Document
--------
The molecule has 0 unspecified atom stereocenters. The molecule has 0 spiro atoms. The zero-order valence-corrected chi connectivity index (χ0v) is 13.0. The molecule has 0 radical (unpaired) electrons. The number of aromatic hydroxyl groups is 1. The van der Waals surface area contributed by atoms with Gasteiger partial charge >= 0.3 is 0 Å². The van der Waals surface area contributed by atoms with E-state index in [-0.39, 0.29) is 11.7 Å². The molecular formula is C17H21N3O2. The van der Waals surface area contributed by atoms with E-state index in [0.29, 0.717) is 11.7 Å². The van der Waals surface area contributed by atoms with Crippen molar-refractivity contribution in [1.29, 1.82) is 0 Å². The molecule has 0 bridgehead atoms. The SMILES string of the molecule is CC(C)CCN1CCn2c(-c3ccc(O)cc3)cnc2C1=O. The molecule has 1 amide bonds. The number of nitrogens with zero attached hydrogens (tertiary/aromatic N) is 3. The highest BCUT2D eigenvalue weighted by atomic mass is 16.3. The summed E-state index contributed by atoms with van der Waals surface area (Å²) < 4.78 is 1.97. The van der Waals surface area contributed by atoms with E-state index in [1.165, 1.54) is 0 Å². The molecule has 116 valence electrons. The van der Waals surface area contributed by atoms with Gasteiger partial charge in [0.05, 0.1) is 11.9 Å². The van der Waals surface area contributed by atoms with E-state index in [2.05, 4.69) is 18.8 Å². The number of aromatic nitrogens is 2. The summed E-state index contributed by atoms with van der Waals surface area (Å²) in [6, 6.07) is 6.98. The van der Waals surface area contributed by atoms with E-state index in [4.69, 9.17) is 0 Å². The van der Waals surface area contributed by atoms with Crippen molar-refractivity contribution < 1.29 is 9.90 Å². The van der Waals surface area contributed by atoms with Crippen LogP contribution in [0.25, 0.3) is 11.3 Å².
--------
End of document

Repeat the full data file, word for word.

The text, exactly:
The molecule has 0 unspecified atom stereocenters. The molecule has 0 spiro atoms. The zero-order valence-corrected chi connectivity index (χ0v) is 13.0. The molecule has 0 radical (unpaired) electrons. The number of aromatic hydroxyl groups is 1. The van der Waals surface area contributed by atoms with Gasteiger partial charge >= 0.3 is 0 Å². The van der Waals surface area contributed by atoms with E-state index in [-0.39, 0.29) is 11.7 Å². The molecular formula is C17H21N3O2. The van der Waals surface area contributed by atoms with E-state index in [0.29, 0.717) is 11.7 Å². The van der Waals surface area contributed by atoms with Crippen molar-refractivity contribution in [1.29, 1.82) is 0 Å². The molecule has 0 bridgehead atoms. The SMILES string of the molecule is CC(C)CCN1CCn2c(-c3ccc(O)cc3)cnc2C1=O. The molecule has 1 amide bonds. The number of nitrogens with zero attached hydrogens (tertiary/aromatic N) is 3. The highest BCUT2D eigenvalue weighted by atomic mass is 16.3. The summed E-state index contributed by atoms with van der Waals surface area (Å²) < 4.78 is 1.97. The van der Waals surface area contributed by atoms with E-state index in [1.165, 1.54) is 0 Å². The molecule has 116 valence electrons. The van der Waals surface area contributed by atoms with Gasteiger partial charge in [0.05, 0.1) is 11.9 Å². The van der Waals surface area contributed by atoms with E-state index in [2.05, 4.69) is 18.8 Å². The number of aromatic nitrogens is 2. The summed E-state index contributed by atoms with van der Waals surface area (Å²) in [6, 6.07) is 6.98. The van der Waals surface area contributed by atoms with E-state index in [4.69, 9.17) is 0 Å². The van der Waals surface area contributed by atoms with Crippen molar-refractivity contribution < 1.29 is 9.90 Å². The van der Waals surface area contributed by atoms with Crippen LogP contribution in [0.25, 0.3) is 11.3 Å².